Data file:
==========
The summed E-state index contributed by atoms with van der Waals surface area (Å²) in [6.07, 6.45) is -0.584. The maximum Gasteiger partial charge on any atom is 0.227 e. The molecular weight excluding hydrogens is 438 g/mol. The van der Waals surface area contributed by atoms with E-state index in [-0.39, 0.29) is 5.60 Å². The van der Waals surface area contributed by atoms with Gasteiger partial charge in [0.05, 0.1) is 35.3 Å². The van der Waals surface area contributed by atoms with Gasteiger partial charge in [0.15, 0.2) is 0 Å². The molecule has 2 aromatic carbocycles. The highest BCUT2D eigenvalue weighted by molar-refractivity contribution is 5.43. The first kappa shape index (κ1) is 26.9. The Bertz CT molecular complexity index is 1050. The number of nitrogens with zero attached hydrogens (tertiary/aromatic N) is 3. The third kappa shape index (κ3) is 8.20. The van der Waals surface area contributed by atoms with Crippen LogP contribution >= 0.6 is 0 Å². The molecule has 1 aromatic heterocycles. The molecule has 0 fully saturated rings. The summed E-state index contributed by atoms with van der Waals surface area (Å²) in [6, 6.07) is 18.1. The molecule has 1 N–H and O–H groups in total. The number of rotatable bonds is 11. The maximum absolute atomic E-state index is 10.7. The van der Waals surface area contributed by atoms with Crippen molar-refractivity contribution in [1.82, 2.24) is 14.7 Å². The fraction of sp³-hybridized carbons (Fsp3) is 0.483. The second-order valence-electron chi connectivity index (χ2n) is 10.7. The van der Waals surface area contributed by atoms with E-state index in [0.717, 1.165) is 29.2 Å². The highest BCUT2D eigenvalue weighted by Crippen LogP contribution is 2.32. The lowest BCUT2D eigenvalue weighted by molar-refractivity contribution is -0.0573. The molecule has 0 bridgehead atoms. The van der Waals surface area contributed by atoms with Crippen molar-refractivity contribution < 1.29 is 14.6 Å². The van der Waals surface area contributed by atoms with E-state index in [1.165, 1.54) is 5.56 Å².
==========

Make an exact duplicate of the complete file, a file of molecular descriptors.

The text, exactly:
The summed E-state index contributed by atoms with van der Waals surface area (Å²) in [6.07, 6.45) is -0.584. The maximum Gasteiger partial charge on any atom is 0.227 e. The molecular weight excluding hydrogens is 438 g/mol. The van der Waals surface area contributed by atoms with E-state index in [-0.39, 0.29) is 5.60 Å². The van der Waals surface area contributed by atoms with Gasteiger partial charge in [0.05, 0.1) is 35.3 Å². The van der Waals surface area contributed by atoms with Gasteiger partial charge in [0.15, 0.2) is 0 Å². The molecule has 2 aromatic carbocycles. The highest BCUT2D eigenvalue weighted by molar-refractivity contribution is 5.43. The first kappa shape index (κ1) is 26.9. The Bertz CT molecular complexity index is 1050. The number of nitrogens with zero attached hydrogens (tertiary/aromatic N) is 3. The third kappa shape index (κ3) is 8.20. The van der Waals surface area contributed by atoms with Crippen LogP contribution >= 0.6 is 0 Å². The molecule has 1 aromatic heterocycles. The molecule has 0 fully saturated rings. The summed E-state index contributed by atoms with van der Waals surface area (Å²) in [6, 6.07) is 18.1. The molecule has 1 N–H and O–H groups in total. The number of rotatable bonds is 11. The maximum absolute atomic E-state index is 10.7. The van der Waals surface area contributed by atoms with Crippen molar-refractivity contribution in [1.82, 2.24) is 14.7 Å². The fraction of sp³-hybridized carbons (Fsp3) is 0.483. The second-order valence-electron chi connectivity index (χ2n) is 10.7. The van der Waals surface area contributed by atoms with E-state index in [0.717, 1.165) is 29.2 Å². The highest BCUT2D eigenvalue weighted by Crippen LogP contribution is 2.32. The lowest BCUT2D eigenvalue weighted by molar-refractivity contribution is -0.0573. The molecule has 0 bridgehead atoms. The van der Waals surface area contributed by atoms with Crippen molar-refractivity contribution < 1.29 is 14.6 Å². The van der Waals surface area contributed by atoms with E-state index in [1.165, 1.54) is 5.56 Å².